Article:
Window Rock, Ariz.

Reschedule championship games

Now with the Arizona Division III State Basketball Tournament completed, our questions still remain unanswered. Hundreds of parents continue to express these important questions.

Please allow me to raise my hand, stand up and ask, "Why?" Why does the Arizona Interscholastic Association continue to schedule the Division III state basketball championship games late on Saturday evening?

Quick answer -- they want to highlight or save the best basketball games for the last part of the day. We all know our reservation teams have a large following for our talented players. It is apparent when we see hundreds of fans show up early in the morning and wait patiently for hours outside the box office ticket window just to ensure the best seating possible. Then we wait inside the arena all day for the final championship games.

Here are the concerns and I included one viable solution.

1. Safety. Thousands of northern Arizona families travel more than four hours (300 miles) to Glendale and most travel home immediately after the championship games are completed. Let's do the math. The boys' game starts at 8 p.m., and normally ends at 10 p.m. That means our families arrive home between 2 or 3 a.m. Are we concerned about their safety? Or do we need to research how many Arizona highway accidents occur during this time of the year?

2. Health. With thousands of families inside the arena waiting patiently for the championship games to begin, the only food available on the menu have been the soda, popcorn, nachos, hotdogs, hamburgers and fries, etc. Is the AIA concerned about our health? Do we need to remind the AIA about the health concerns affecting our community?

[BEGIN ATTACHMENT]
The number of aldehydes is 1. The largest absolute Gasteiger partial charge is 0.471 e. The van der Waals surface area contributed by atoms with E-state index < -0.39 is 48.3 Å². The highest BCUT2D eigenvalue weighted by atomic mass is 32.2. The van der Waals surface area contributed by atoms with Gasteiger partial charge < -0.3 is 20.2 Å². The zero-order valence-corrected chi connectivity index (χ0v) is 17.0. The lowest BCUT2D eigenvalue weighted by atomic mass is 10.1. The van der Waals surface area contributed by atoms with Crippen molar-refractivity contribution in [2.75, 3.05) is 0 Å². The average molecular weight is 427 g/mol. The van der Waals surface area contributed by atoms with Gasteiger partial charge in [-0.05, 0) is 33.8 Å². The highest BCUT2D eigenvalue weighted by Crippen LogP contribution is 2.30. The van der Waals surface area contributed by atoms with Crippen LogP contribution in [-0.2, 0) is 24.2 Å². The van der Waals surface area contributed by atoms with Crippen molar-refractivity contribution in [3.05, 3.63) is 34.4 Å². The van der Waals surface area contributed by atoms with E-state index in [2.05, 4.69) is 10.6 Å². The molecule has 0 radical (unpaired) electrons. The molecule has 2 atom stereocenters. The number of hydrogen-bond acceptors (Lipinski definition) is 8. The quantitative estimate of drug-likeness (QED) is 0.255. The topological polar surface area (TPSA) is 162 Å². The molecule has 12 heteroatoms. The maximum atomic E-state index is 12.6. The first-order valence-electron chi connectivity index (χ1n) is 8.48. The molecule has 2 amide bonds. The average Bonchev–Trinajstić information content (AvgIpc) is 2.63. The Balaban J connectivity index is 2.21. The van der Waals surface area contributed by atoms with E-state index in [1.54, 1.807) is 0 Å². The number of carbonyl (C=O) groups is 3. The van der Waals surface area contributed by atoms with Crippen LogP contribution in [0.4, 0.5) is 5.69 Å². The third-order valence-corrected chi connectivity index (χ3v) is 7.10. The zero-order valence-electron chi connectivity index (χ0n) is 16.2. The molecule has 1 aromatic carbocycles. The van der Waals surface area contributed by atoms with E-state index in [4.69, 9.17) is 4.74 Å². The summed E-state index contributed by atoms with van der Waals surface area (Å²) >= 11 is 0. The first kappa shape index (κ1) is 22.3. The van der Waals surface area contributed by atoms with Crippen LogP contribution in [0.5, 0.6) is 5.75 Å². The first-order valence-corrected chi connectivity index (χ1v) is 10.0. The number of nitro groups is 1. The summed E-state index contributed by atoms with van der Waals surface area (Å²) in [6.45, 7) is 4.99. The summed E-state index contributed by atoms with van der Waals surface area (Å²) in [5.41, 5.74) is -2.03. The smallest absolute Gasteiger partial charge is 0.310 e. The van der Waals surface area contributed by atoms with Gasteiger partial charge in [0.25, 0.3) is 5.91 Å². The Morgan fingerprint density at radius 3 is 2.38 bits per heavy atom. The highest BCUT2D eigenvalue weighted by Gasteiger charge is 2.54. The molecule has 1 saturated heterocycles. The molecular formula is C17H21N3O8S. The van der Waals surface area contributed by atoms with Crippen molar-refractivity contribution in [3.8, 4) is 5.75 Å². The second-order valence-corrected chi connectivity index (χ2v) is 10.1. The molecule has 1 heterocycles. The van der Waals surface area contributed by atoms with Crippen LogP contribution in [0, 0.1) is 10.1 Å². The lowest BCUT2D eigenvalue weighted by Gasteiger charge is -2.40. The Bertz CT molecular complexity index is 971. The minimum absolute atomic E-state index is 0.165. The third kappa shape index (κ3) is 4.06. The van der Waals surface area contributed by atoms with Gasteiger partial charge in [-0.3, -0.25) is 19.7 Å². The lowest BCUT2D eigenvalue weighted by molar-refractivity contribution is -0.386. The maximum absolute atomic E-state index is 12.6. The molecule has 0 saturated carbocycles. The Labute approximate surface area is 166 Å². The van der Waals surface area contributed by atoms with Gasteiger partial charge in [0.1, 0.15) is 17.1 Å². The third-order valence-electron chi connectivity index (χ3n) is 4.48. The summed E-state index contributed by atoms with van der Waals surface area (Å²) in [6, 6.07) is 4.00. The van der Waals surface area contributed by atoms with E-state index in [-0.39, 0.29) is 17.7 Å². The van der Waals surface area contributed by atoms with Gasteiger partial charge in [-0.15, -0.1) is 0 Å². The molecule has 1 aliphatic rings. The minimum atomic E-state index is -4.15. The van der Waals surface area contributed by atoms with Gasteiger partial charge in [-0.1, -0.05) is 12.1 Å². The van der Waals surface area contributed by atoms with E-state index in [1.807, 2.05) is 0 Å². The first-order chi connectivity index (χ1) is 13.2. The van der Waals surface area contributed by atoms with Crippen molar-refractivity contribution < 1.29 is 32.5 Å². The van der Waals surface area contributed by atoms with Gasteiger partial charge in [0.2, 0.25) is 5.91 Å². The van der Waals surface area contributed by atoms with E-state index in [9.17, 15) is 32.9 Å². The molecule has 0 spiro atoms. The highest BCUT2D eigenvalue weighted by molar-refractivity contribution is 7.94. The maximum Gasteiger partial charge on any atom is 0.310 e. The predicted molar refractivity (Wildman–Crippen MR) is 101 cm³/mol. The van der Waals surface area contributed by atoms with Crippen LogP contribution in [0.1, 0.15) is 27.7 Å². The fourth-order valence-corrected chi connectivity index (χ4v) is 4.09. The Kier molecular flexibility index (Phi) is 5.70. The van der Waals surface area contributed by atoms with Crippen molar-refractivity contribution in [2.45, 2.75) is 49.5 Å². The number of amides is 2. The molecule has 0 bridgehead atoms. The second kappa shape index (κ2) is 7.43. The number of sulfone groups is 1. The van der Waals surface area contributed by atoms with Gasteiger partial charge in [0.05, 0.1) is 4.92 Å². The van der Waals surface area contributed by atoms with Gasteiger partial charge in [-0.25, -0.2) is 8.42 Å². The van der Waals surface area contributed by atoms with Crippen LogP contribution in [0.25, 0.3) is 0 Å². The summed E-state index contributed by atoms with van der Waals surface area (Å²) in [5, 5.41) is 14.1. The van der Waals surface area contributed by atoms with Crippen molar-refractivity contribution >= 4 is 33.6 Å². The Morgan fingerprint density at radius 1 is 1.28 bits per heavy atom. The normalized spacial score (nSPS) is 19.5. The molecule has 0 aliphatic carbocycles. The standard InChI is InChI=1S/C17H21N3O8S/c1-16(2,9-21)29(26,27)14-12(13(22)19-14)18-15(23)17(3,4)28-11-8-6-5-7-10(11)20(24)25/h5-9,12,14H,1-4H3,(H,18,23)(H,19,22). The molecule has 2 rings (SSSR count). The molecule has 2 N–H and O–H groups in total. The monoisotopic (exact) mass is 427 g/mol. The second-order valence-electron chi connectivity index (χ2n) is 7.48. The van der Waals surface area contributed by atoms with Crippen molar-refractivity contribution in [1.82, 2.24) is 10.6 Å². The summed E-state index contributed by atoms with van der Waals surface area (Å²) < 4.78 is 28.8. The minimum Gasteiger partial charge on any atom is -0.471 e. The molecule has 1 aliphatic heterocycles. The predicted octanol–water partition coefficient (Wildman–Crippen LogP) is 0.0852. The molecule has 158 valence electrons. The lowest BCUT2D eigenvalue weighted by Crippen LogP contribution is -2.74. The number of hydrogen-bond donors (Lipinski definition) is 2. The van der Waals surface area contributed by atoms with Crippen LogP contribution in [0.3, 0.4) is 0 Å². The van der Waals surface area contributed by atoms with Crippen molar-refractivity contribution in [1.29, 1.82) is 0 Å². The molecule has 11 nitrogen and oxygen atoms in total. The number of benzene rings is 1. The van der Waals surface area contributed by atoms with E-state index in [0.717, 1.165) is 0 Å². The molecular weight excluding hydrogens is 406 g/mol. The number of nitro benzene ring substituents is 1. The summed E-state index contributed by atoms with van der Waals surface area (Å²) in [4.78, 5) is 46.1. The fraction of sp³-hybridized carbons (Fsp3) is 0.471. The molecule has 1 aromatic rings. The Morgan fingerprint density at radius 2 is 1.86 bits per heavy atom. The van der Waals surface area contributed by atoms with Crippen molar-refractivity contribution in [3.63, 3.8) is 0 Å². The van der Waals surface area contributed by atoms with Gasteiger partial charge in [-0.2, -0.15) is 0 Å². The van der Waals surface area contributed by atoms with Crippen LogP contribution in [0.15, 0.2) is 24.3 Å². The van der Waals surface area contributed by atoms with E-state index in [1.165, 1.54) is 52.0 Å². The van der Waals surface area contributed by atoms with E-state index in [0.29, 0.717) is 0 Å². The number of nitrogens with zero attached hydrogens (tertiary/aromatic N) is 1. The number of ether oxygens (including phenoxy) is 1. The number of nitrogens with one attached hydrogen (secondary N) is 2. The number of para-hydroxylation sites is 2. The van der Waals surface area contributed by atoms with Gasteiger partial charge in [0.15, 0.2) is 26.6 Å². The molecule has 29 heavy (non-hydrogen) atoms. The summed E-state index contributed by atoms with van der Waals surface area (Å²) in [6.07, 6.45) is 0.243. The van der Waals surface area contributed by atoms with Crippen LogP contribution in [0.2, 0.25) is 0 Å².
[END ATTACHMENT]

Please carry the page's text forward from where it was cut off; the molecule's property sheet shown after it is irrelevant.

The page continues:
3. Celebration. Championship results would indicate our teams are usually playing in the finals. What kind of celebration options do our families have after 10 p.m.? Again, we have the same issues. The only menu options available are usually not very healthy. And we have to travel home over 300 miles. The Division I and II teams are from the Phoenix metro area and they don't have to worry about reserving a restaurant space or traveling home.

4. Seating. With thousands of fans arriving early, there is limited seating for the fans of the other division boys and girls games. How many arguments about limited seating have you seen recently?

Here is a very simple solution. Let's schedule the Division III girls and boys championship games to begin at 10 a.m. and noon. This solution would address all of these concerns. What do you think? I am just a concerned parent. Thank you.

Allen Sing
Tuba City, Ariz.

Hospital board needs to meet with community

I attended the Tsehootsooi Medical Center board meeting Feb. 21 with several community people and chapter officials. We brought out our concerns about what was happening within our hospital. We expressed concerns about the inappropriate spending of funds and requested an audit.